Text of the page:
HERSHEY, Pa. (WHTM) — At Hersheypark, there are so many things that you hear. The screams of guests on the attractions or the laughs of families playing in the water park. But there is one thing that has remained the same for the past 25 years.

The roar of Great Bear. (Don’t worry, I’ll get into why Great Bear actually roars later in the story).

Great Bear is a fan favorite, according to the Hersheypark website. It is the only coaster in the park that allows riders to experience a roller coaster from under the track, with nothing underneath them. This is called an inverted roller coaster. Great Bear is the first-ever inverted roller coaster to be built in Pennsylvania.

The coaster was designed by Bolliger and Mabillard (B&M), the same designer as another coaster at the park, Candymonium.

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The ride opened in May 1998, to critical acclaim. It is named after the constellation Ursa Major. This layout is unique to B&M, as the coaster goes into a left-hand helix before the first drop.

The 100-foot loop on Great Bear

The coaster starts by climbing a 90-foot chain lift, followed by the left helix, which provided plenty of lateral g-forces. It then dives down 124 feet into The Hollow area of the park hitting a top speed of 61 miles per hour. It immediately goes into a 100-foot vertical loop, followed by an Immelmann.

According to Encyclopedia Britannica. this element is named after German World War I aviator Max Immelmann. Riders enter a half-loop followed by a half-twist and then exit the element traveling in the opposite direction making a 180-degree turn.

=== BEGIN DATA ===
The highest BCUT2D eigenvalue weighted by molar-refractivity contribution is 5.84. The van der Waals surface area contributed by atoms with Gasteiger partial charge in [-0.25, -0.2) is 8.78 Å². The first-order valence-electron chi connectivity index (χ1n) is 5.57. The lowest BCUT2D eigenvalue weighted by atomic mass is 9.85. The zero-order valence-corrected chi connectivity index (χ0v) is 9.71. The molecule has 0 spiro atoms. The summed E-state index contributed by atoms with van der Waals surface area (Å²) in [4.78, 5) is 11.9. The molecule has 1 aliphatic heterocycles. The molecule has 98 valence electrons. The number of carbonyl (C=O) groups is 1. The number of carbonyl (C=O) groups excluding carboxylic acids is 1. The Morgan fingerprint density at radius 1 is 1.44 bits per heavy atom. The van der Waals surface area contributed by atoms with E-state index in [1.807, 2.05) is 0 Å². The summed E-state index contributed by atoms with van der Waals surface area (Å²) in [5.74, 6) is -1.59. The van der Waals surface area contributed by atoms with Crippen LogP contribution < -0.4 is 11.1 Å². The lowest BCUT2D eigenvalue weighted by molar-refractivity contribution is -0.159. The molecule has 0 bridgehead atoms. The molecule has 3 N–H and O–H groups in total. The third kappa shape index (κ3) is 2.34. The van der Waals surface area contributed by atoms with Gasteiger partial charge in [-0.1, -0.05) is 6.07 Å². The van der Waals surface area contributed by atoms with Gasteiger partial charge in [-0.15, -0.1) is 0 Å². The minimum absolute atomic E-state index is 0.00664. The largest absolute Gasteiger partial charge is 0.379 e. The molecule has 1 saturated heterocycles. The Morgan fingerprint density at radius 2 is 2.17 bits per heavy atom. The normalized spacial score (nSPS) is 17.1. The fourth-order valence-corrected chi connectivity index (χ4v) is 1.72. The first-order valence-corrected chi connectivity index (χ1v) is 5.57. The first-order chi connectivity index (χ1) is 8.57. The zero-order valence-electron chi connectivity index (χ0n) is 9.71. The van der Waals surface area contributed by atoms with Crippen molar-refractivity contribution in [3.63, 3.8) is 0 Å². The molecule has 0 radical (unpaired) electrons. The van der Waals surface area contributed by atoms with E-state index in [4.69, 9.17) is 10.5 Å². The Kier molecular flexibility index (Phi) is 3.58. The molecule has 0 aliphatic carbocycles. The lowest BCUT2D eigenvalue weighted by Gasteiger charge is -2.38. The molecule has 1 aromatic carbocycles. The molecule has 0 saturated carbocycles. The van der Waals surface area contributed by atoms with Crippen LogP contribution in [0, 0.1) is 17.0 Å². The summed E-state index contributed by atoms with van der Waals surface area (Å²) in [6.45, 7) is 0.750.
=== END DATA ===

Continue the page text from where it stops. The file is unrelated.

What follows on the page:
After the Immelmann loop, the riders are flung into a left-hand zero-g roll. This inversion is one of the more intense elements of the ride due to the speed the coaster traverses the roll. It also delivers a pop of weightlessness as the ride traverses the inversion.

Diving down the 124 foot first drop

The train then rises and swoops past sooperdooperLooper’s final helix, barely missing it. Riders then speed paralleling Spring Creek, passing underneath Looper’s lift hill and whipping into the final inversion, a corkscrew (which is my favorite part of the ride). The coaster then speeds past Looper’s inversion and slams into the brakes.

The reason why Great Bear roars as it speeds by is due to the hollow, box-style of the track. The sound of the wheels vibrates against the hollow track, causing the signature roar sound. Other parks that have B&M inverted coasters sometimes fill the track and supports with sand, to combat the vibrations and the loud roaring sound.

The layout of Great Bear is unique, because of the proximity to other rides. The ride can handle up to 1,300 riders per hour with its two 32-passenger trains. The coaster was the most expensive investment at the time, costing $13 million (about $24 million in 2023).

To take a virtual ride on Great Bear, click here!